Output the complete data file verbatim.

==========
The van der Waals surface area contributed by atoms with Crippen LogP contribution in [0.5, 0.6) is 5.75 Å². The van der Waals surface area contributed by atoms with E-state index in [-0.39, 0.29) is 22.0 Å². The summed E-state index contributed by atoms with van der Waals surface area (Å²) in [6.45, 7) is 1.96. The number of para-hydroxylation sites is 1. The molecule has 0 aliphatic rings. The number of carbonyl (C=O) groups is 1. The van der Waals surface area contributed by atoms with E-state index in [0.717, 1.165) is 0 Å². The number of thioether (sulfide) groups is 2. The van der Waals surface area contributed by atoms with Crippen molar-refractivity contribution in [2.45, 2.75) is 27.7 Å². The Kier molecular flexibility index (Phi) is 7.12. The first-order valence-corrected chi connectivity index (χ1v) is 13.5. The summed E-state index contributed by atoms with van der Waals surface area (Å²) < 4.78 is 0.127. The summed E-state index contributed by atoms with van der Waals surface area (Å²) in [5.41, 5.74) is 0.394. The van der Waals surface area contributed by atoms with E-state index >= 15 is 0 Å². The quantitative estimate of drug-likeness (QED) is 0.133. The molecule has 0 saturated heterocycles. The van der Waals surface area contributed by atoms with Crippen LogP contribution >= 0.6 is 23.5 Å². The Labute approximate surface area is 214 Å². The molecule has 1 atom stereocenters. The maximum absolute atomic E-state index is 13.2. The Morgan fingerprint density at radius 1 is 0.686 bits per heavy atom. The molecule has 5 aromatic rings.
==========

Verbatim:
The van der Waals surface area contributed by atoms with Crippen LogP contribution in [0.5, 0.6) is 5.75 Å². The van der Waals surface area contributed by atoms with E-state index in [-0.39, 0.29) is 22.0 Å². The summed E-state index contributed by atoms with van der Waals surface area (Å²) in [6.45, 7) is 1.96. The number of para-hydroxylation sites is 1. The molecule has 0 aliphatic rings. The number of carbonyl (C=O) groups is 1. The van der Waals surface area contributed by atoms with E-state index in [0.717, 1.165) is 0 Å². The number of thioether (sulfide) groups is 2. The van der Waals surface area contributed by atoms with Crippen molar-refractivity contribution in [2.45, 2.75) is 27.7 Å². The Kier molecular flexibility index (Phi) is 7.12. The first-order valence-corrected chi connectivity index (χ1v) is 13.5. The summed E-state index contributed by atoms with van der Waals surface area (Å²) < 4.78 is 0.127. The summed E-state index contributed by atoms with van der Waals surface area (Å²) in [5.41, 5.74) is 0.394. The van der Waals surface area contributed by atoms with E-state index >= 15 is 0 Å². The quantitative estimate of drug-likeness (QED) is 0.133. The molecule has 0 saturated heterocycles. The van der Waals surface area contributed by atoms with Crippen LogP contribution >= 0.6 is 23.5 Å². The Labute approximate surface area is 214 Å². The molecule has 1 atom stereocenters. The maximum absolute atomic E-state index is 13.2. The Morgan fingerprint density at radius 1 is 0.686 bits per heavy atom. The molecule has 5 aromatic rings.